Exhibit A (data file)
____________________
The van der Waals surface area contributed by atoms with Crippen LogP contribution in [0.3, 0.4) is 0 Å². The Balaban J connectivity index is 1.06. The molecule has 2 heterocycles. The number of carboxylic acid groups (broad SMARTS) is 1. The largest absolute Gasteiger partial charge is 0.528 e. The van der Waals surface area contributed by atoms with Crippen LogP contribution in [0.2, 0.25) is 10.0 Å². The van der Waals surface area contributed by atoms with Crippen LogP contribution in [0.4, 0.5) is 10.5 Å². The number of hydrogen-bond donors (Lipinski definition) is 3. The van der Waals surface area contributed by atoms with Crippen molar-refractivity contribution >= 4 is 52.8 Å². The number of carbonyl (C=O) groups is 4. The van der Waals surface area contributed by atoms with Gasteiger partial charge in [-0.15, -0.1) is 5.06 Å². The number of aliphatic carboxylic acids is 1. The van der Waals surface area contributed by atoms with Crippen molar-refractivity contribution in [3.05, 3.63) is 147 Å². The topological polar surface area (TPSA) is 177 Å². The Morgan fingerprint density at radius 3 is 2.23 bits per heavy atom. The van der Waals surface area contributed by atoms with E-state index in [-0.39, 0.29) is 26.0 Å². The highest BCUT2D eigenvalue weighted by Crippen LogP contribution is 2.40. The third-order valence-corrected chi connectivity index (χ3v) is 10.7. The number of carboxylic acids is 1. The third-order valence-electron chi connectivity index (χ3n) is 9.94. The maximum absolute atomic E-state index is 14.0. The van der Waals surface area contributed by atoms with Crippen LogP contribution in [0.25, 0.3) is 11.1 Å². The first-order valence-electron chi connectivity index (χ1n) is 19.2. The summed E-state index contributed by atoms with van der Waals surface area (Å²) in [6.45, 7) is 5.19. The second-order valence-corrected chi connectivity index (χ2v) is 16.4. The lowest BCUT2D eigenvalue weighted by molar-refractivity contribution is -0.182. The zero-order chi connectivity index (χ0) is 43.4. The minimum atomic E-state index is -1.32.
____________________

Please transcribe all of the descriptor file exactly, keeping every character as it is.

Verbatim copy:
The van der Waals surface area contributed by atoms with Crippen LogP contribution in [0.3, 0.4) is 0 Å². The Balaban J connectivity index is 1.06. The molecule has 2 heterocycles. The number of carboxylic acid groups (broad SMARTS) is 1. The largest absolute Gasteiger partial charge is 0.528 e. The van der Waals surface area contributed by atoms with Crippen LogP contribution in [0.2, 0.25) is 10.0 Å². The van der Waals surface area contributed by atoms with Crippen LogP contribution in [0.4, 0.5) is 10.5 Å². The number of hydrogen-bond donors (Lipinski definition) is 3. The van der Waals surface area contributed by atoms with Crippen molar-refractivity contribution >= 4 is 52.8 Å². The number of carbonyl (C=O) groups is 4. The van der Waals surface area contributed by atoms with Gasteiger partial charge in [-0.15, -0.1) is 5.06 Å². The number of aliphatic carboxylic acids is 1. The van der Waals surface area contributed by atoms with Crippen molar-refractivity contribution in [3.05, 3.63) is 147 Å². The topological polar surface area (TPSA) is 177 Å². The Morgan fingerprint density at radius 3 is 2.23 bits per heavy atom. The van der Waals surface area contributed by atoms with E-state index in [-0.39, 0.29) is 26.0 Å². The highest BCUT2D eigenvalue weighted by Crippen LogP contribution is 2.40. The third-order valence-corrected chi connectivity index (χ3v) is 10.7. The number of carboxylic acids is 1. The third-order valence-electron chi connectivity index (χ3n) is 9.94. The maximum absolute atomic E-state index is 14.0. The van der Waals surface area contributed by atoms with Crippen LogP contribution in [0.25, 0.3) is 11.1 Å². The first-order valence-electron chi connectivity index (χ1n) is 19.2. The summed E-state index contributed by atoms with van der Waals surface area (Å²) in [6.45, 7) is 5.19. The second-order valence-corrected chi connectivity index (χ2v) is 16.4. The lowest BCUT2D eigenvalue weighted by molar-refractivity contribution is -0.182. The zero-order chi connectivity index (χ0) is 43.4. The minimum atomic E-state index is -1.32.